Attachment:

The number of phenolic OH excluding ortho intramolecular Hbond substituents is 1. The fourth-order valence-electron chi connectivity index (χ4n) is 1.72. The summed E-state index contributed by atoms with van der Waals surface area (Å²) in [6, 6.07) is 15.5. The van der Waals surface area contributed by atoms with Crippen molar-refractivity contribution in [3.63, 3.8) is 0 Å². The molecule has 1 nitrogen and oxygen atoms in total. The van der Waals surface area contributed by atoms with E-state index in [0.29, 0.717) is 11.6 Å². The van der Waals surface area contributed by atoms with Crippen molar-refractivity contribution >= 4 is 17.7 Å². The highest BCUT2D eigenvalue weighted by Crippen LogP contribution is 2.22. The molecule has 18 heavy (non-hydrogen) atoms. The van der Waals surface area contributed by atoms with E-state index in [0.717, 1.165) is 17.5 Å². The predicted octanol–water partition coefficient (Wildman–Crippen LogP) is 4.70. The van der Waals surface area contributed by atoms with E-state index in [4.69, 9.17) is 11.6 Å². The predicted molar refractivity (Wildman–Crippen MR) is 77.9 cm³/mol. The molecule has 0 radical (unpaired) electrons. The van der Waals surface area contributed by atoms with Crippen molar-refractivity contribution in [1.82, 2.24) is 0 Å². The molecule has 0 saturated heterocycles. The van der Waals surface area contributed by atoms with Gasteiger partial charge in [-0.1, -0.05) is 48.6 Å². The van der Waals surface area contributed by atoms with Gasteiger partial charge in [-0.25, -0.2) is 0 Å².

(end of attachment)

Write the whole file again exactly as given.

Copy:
The number of phenolic OH excluding ortho intramolecular Hbond substituents is 1. The fourth-order valence-electron chi connectivity index (χ4n) is 1.72. The summed E-state index contributed by atoms with van der Waals surface area (Å²) in [6, 6.07) is 15.5. The van der Waals surface area contributed by atoms with Crippen molar-refractivity contribution in [3.63, 3.8) is 0 Å². The molecule has 1 nitrogen and oxygen atoms in total. The van der Waals surface area contributed by atoms with E-state index in [0.29, 0.717) is 11.6 Å². The van der Waals surface area contributed by atoms with Crippen molar-refractivity contribution >= 4 is 17.7 Å². The highest BCUT2D eigenvalue weighted by Crippen LogP contribution is 2.22. The molecule has 18 heavy (non-hydrogen) atoms. The van der Waals surface area contributed by atoms with E-state index in [0.717, 1.165) is 17.5 Å². The predicted octanol–water partition coefficient (Wildman–Crippen LogP) is 4.70. The van der Waals surface area contributed by atoms with E-state index in [4.69, 9.17) is 11.6 Å². The predicted molar refractivity (Wildman–Crippen MR) is 77.9 cm³/mol. The molecule has 0 radical (unpaired) electrons. The van der Waals surface area contributed by atoms with Crippen molar-refractivity contribution in [1.82, 2.24) is 0 Å². The molecule has 0 saturated heterocycles. The van der Waals surface area contributed by atoms with Gasteiger partial charge in [-0.1, -0.05) is 48.6 Å². The van der Waals surface area contributed by atoms with Gasteiger partial charge in [-0.25, -0.2) is 0 Å².